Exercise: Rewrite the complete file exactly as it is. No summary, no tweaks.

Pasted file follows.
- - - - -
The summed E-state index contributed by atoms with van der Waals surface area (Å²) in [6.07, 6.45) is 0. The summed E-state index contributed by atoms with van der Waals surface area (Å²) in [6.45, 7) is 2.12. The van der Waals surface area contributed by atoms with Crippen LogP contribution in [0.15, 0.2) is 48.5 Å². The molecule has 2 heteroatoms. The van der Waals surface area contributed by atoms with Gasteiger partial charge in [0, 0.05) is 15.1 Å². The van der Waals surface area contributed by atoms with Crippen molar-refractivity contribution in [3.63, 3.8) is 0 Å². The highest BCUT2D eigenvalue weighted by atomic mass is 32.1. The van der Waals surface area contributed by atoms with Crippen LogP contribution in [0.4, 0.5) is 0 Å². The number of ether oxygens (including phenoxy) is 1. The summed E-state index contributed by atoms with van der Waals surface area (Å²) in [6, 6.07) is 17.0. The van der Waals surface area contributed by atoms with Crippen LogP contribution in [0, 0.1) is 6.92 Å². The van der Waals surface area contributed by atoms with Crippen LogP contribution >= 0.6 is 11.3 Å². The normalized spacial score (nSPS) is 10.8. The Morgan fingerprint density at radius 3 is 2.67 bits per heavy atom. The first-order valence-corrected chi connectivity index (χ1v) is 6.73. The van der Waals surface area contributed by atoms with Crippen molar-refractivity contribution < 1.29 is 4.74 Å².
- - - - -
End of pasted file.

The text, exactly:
The summed E-state index contributed by atoms with van der Waals surface area (Å²) in [6.07, 6.45) is 0. The summed E-state index contributed by atoms with van der Waals surface area (Å²) in [6.45, 7) is 2.12. The van der Waals surface area contributed by atoms with Crippen LogP contribution in [0.15, 0.2) is 48.5 Å². The molecule has 2 heteroatoms. The van der Waals surface area contributed by atoms with Gasteiger partial charge in [0, 0.05) is 15.1 Å². The van der Waals surface area contributed by atoms with Crippen molar-refractivity contribution in [3.63, 3.8) is 0 Å². The highest BCUT2D eigenvalue weighted by atomic mass is 32.1. The van der Waals surface area contributed by atoms with Crippen LogP contribution in [0.4, 0.5) is 0 Å². The number of ether oxygens (including phenoxy) is 1. The summed E-state index contributed by atoms with van der Waals surface area (Å²) in [6, 6.07) is 17.0. The van der Waals surface area contributed by atoms with Crippen LogP contribution in [0, 0.1) is 6.92 Å². The van der Waals surface area contributed by atoms with Crippen LogP contribution >= 0.6 is 11.3 Å². The normalized spacial score (nSPS) is 10.8. The Morgan fingerprint density at radius 3 is 2.67 bits per heavy atom. The first-order valence-corrected chi connectivity index (χ1v) is 6.73. The van der Waals surface area contributed by atoms with Crippen molar-refractivity contribution < 1.29 is 4.74 Å².